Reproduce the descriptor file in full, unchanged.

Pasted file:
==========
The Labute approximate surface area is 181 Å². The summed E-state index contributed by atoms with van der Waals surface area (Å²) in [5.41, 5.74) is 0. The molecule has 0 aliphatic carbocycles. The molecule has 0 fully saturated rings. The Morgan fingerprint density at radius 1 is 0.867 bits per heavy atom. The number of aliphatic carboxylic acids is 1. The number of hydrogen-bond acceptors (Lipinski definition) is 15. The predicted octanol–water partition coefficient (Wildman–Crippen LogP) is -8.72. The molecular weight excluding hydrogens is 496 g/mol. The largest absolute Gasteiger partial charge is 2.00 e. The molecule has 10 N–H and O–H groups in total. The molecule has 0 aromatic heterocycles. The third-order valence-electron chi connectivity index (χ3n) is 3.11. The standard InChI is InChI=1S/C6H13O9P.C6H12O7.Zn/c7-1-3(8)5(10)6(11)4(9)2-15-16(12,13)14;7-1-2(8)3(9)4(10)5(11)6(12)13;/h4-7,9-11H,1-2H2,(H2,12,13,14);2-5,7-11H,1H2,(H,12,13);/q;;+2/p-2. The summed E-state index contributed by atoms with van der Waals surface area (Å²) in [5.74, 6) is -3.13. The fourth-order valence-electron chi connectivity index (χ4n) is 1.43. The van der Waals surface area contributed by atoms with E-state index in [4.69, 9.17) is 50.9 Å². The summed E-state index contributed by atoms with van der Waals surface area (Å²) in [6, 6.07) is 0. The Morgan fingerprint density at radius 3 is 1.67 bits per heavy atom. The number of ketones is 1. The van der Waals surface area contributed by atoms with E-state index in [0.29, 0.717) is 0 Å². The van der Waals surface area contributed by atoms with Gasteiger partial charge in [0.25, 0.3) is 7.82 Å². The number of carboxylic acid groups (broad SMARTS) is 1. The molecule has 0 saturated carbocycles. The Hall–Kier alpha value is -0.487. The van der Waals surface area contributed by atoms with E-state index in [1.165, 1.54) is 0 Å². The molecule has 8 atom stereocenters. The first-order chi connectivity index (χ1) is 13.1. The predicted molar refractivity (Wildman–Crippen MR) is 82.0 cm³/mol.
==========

The Labute approximate surface area is 181 Å². The summed E-state index contributed by atoms with van der Waals surface area (Å²) in [5.41, 5.74) is 0. The molecule has 0 aliphatic carbocycles. The molecule has 0 fully saturated rings. The Morgan fingerprint density at radius 1 is 0.867 bits per heavy atom. The number of aliphatic carboxylic acids is 1. The number of hydrogen-bond acceptors (Lipinski definition) is 15. The predicted octanol–water partition coefficient (Wildman–Crippen LogP) is -8.72. The molecular weight excluding hydrogens is 496 g/mol. The largest absolute Gasteiger partial charge is 2.00 e. The molecule has 10 N–H and O–H groups in total. The molecule has 0 aromatic heterocycles. The third-order valence-electron chi connectivity index (χ3n) is 3.11. The standard InChI is InChI=1S/C6H13O9P.C6H12O7.Zn/c7-1-3(8)5(10)6(11)4(9)2-15-16(12,13)14;7-1-2(8)3(9)4(10)5(11)6(12)13;/h4-7,9-11H,1-2H2,(H2,12,13,14);2-5,7-11H,1H2,(H,12,13);/q;;+2/p-2. The summed E-state index contributed by atoms with van der Waals surface area (Å²) in [5.74, 6) is -3.13. The fourth-order valence-electron chi connectivity index (χ4n) is 1.43. The van der Waals surface area contributed by atoms with E-state index in [4.69, 9.17) is 50.9 Å². The summed E-state index contributed by atoms with van der Waals surface area (Å²) in [6, 6.07) is 0. The Morgan fingerprint density at radius 3 is 1.67 bits per heavy atom. The number of ketones is 1. The van der Waals surface area contributed by atoms with E-state index in [0.29, 0.717) is 0 Å². The van der Waals surface area contributed by atoms with Gasteiger partial charge in [0.25, 0.3) is 7.82 Å². The number of carboxylic acid groups (broad SMARTS) is 1. The molecule has 0 saturated carbocycles. The Hall–Kier alpha value is -0.487. The van der Waals surface area contributed by atoms with E-state index in [1.165, 1.54) is 0 Å². The molecule has 8 atom stereocenters. The first-order chi connectivity index (χ1) is 13.1. The predicted molar refractivity (Wildman–Crippen MR) is 82.0 cm³/mol.